Dr. William L. Stern was born on September 10, 1926, in Paterson, New Jersey, where he spent his childhood. He graduated in 1944 from the agricultural curriculum at Paterson Central High School and immediately enlisted in the U.S. Navy where he saw duty during WWII on Guam. Following his discharge in 1946, he enrolled through the GI Bill in what was and is called The National Farm School and Junior College, now Delaware Valley College. After a year, he enrolled in Rutgers University and graduated with a Bachelor’s degree in botany in 1950. He was accepted as a graduate student and teaching assistant at the University of Illinois in September, 1950, and received the Master’s degree in 1951, and the PhD degree in 1953, both in botany. His first professional position was an instructor in the School of Forestry, Yale University. While there, he conducted studies in wood anatomy as related to the phylogeny of angiosperms, and taught courses in wood anatomy and identification, tropical forestry, and plant microtechnique. He also edited the journal “Tropical Woods” and curated what was then the world’s largest collection of wood. In 1960, he was invited to join the Smithsonian Institution as its curator in the new Division of Woods, later changed to Plant Anatomy. He currently lives in the city of Hallandale Beach, Florida. His wife Lois has a Doctorate of Education degree and now volunteers as Docent Instructor with the Museum of Art, Nova Southeastern University in Fort Lauderdale. His daughter Susan holds a BS in Horticulture and his son Paul has a law degree.
Dr. Stern is continuing orchid studies at Florida International University. His research is all on orchid plant structure using light and electron microscopes. He recently published the book Orchidaceae which is volume X in the series entitled Anatomy of the Monocotyledons, Oxford University Press, 2014, the only modern book of its kind.
As to how he got interested in wood, he studied botany in college and his doctoral dissertation was on the wood anatomy of the laurel family, Lauraceae. While studying for his PhD, he was influenced by his advisor who had just published material on wood anatomy. Later, William was advisor to the Philippines Forest Products Research Institute and also collected wood samples in the northern town of Baguio on the island of Luzon and elsewhere in the Philippines.
He joined IWCS in the late 1950s. His most memorable IWCS experience was a meeting at the Baptist Center (Lake Yale) in Florida just south of Gainesville where he had lived for several years. It was where he had met many of the wood enthusiast people of IWCS. Dr. William Stern has contributed to IWCS over the years by providing articles to the World of Wood. He was awarded Honorary Life Membership for his services. Since his career has been mostly academic in universities he’s lost touch with most IWCS members over the years.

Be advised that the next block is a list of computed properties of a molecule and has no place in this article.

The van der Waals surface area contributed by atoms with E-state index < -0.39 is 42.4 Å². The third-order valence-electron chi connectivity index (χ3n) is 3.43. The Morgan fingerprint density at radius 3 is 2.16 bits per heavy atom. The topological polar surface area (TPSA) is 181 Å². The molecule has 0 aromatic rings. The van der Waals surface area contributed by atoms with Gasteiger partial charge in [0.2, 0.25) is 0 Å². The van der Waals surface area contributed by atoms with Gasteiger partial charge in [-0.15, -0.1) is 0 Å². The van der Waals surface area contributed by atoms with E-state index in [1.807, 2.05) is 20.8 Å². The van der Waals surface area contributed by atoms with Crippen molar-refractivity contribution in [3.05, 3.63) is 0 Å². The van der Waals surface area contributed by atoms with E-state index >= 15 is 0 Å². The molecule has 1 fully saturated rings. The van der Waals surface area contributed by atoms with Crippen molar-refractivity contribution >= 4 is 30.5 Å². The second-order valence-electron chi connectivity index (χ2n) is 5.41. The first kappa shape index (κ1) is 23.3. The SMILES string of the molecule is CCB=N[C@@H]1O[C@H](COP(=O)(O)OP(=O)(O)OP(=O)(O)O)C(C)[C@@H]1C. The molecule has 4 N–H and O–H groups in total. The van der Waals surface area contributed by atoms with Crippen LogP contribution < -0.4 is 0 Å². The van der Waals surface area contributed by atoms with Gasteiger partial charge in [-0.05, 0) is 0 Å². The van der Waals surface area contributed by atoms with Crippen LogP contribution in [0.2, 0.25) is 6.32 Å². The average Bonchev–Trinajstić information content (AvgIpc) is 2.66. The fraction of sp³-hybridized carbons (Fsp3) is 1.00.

Dr. Stern does not have a personal wood collection but was curator of wood collections at Yale University and the Smithsonian Institution for ten or eleven years. While at the Smithsonian, he retrieved Archie Wilson’s collection comprising thousands of wood specimens and a related extensive library after Wilson died. That material is now at the Smithsonian.
He doesn’t really have a favorite wood. He does have a least favorite wood, Florida poison wood, Metopium toxiferum, from his first encounter collecting wood specimens in Florida for Yale University so many years ago. He was carrying the newly cut specimens in the crook of his arms, and this was soon followed by blistering pustules and a flaming red rash that laid him up for quite a while until he got rid of the disease.
His thoughts on how to get people involved in writing articles are the following: ask the editor to touch base with some of the professional forest products organizations, such as the ones in Madison, Wisconsin, Australia, and the Philippines that have sections limited to different areas of wood study. These are places where there are people active in different phases of wood studies. There are published directories of institutional wood collections that he drew up, with staff people who may be interested in doing articles for WoW.
As to what he sees as the future for IWCS, it all depends on the people who are attracted to IWCS and our willingness to expand interests to communicate with these people on a personal basis using the information in the wood directories as a start. One way to go is if the editor aggressively pursues institutional wood collection directories in securing articles.
Editor’s Note: Index Xylariorum. Institutional Wood Collections of the World. 3. IAWA Journal 9(3): 203-252, 1988 (Index Xylariorum 3 – Addendum, IAWA J. 12(1): 99, 1991. A link to the latest edition, Index Xylariorum 4, an online resource compiled by Anna H. Lynch and Peter E. Gasson, is found at: http://www.kew.org/kew-science/collections/economic-botany/explore-collection/wood-collection-xylarium